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What Is Life?
on 8 September 2004
What Is Life?
Cambridge University Press (2002)
The structure of DNA and the genetic code may have alluded us for some time more if Crick had not read Erwin Schrödinger's "What Is Life?" . The research lead that Crick got by doing so was how a small set of repeating elements could give rise to a large number of combinatorial products, a mathematical relationship that Schrödinger illustrated using the Morse Code, based on an idea that he had actually got from the visionary work of Max Delbrück.
Delbrück, Schrödinger and Crick were physicists with an enthusiasm for tackling the unknown for the natural world. Crick's own motivation came directly from reading "What Is Life?" . It seemed reasonable to make the cross-over as the infant field of biochemistry was bound to be governed by the same chemical and physical laws revealed in other, non-biological, disciplines. This was especially true given the progressive focus of biology on the increasingly small, until an effective convergence of scales in the studies of the biologically relevant on the biologically irrelevant. Hence the justification for Schrödinger's unspecific book title.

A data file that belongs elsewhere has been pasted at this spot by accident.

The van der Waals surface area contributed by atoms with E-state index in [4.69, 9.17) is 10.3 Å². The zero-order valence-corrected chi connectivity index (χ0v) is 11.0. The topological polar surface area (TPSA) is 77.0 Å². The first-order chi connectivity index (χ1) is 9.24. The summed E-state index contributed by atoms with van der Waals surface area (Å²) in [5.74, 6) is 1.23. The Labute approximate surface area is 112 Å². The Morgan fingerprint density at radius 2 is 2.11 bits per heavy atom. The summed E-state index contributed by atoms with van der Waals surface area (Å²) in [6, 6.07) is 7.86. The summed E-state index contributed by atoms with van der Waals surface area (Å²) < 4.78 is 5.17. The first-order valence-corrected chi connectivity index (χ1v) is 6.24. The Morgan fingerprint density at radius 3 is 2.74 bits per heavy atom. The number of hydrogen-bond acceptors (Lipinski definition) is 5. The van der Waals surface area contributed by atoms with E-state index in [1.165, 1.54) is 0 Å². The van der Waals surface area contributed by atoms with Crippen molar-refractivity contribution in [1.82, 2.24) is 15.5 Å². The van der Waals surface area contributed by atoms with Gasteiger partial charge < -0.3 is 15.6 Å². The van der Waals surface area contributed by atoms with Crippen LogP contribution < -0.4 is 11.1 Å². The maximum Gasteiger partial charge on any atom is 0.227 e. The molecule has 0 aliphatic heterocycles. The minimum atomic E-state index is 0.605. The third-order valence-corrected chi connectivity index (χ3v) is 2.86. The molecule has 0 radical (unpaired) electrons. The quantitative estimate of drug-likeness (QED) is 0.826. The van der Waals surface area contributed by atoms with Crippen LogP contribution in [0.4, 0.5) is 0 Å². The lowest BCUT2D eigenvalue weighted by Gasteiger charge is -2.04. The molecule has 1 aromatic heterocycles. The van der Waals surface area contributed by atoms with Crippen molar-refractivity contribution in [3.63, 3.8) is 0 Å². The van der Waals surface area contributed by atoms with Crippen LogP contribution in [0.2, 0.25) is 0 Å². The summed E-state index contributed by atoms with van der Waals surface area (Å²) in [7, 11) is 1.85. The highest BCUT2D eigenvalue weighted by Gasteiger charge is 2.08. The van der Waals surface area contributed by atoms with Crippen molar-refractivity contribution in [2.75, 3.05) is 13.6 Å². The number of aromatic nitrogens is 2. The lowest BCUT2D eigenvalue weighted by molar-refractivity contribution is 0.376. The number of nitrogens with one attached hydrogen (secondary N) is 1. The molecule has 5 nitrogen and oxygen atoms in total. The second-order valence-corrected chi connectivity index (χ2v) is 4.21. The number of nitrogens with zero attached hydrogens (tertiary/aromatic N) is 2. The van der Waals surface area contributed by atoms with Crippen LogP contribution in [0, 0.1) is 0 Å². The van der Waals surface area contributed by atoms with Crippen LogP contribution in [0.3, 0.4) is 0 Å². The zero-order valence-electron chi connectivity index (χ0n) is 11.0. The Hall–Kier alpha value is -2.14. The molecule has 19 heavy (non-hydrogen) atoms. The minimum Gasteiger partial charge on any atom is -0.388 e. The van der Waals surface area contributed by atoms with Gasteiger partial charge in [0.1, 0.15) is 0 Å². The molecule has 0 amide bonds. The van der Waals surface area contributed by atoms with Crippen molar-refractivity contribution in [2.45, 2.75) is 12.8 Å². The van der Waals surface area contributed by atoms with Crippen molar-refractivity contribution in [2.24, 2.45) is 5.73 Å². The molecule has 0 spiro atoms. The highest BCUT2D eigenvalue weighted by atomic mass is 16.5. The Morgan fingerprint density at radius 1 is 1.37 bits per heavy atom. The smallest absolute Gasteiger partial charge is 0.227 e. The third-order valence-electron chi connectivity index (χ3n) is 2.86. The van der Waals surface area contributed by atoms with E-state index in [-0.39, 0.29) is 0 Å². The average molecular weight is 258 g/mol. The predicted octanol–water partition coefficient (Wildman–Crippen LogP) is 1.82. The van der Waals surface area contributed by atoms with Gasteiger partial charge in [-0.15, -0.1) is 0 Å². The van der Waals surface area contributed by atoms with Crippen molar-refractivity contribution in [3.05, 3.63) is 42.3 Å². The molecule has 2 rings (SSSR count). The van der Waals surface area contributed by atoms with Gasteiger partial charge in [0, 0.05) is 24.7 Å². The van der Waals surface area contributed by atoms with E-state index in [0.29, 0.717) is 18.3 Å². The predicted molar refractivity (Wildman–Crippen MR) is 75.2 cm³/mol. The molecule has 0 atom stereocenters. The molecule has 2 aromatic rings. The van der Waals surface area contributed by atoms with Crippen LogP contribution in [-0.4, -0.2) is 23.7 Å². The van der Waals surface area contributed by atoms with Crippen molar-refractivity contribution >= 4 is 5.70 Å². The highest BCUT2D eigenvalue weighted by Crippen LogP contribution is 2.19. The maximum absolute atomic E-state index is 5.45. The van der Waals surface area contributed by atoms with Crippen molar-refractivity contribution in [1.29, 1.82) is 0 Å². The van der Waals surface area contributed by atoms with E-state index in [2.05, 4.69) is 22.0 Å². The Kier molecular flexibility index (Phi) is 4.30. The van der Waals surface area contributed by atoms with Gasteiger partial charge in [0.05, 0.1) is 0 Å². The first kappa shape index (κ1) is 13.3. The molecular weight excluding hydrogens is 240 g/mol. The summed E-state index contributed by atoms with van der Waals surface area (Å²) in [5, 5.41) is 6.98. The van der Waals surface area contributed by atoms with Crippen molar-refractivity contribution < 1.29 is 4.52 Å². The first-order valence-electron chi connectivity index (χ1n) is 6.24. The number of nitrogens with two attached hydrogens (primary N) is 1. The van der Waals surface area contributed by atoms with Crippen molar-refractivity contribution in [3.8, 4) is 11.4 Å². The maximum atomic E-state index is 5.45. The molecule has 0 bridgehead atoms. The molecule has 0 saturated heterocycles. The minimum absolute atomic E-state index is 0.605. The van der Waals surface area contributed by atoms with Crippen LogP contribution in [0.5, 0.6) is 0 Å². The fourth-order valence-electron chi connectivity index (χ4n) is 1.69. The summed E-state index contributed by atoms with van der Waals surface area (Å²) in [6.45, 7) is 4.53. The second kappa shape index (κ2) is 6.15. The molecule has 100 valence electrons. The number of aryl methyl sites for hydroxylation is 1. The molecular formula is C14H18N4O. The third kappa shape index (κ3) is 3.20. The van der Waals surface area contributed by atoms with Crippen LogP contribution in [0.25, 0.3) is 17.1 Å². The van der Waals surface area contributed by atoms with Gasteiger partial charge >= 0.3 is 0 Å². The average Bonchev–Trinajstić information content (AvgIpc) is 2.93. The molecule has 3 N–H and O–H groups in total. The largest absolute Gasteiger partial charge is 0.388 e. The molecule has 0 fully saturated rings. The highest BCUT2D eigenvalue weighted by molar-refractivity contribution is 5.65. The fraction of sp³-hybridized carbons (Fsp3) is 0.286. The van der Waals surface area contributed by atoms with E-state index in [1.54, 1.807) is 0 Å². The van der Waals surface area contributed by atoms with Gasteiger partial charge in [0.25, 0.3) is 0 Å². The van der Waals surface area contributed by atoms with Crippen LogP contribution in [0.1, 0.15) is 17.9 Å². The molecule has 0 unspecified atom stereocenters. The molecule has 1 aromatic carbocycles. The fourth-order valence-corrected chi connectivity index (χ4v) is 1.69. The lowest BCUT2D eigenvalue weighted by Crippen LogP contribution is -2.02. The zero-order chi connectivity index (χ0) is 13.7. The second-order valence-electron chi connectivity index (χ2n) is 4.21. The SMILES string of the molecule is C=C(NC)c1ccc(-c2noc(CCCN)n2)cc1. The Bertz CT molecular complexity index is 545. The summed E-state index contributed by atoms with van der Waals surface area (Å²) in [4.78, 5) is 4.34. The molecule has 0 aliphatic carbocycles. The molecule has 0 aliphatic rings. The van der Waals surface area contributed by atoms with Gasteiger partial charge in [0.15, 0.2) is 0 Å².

Although some of the notions in the book have been superseded by modern science, this remains a classic, written with great insight and modesty (Schrödinger downplays his potential as a biologist), and is worth the read if only as a portal in to the minds of those luminary workers.
By the time Watson and Crick were piecing together the jigsaw that would lead to their grand discovery, the far-reaching potential of Schrödinger's code script had been aligned with Chargaff's finding of a variable sequence of nucleotide bases, and the stage was set for that immortal terminal sentence, "It has not escaped our notice that the specific pairing we have postulated immediately suggests a possible copying mechanism for the genetic material."
 Francis Crick (1989) What Mad Pursuit. Penguin.
 James Watson (1981) The Double Helix. Weidenfeld and Nicholson.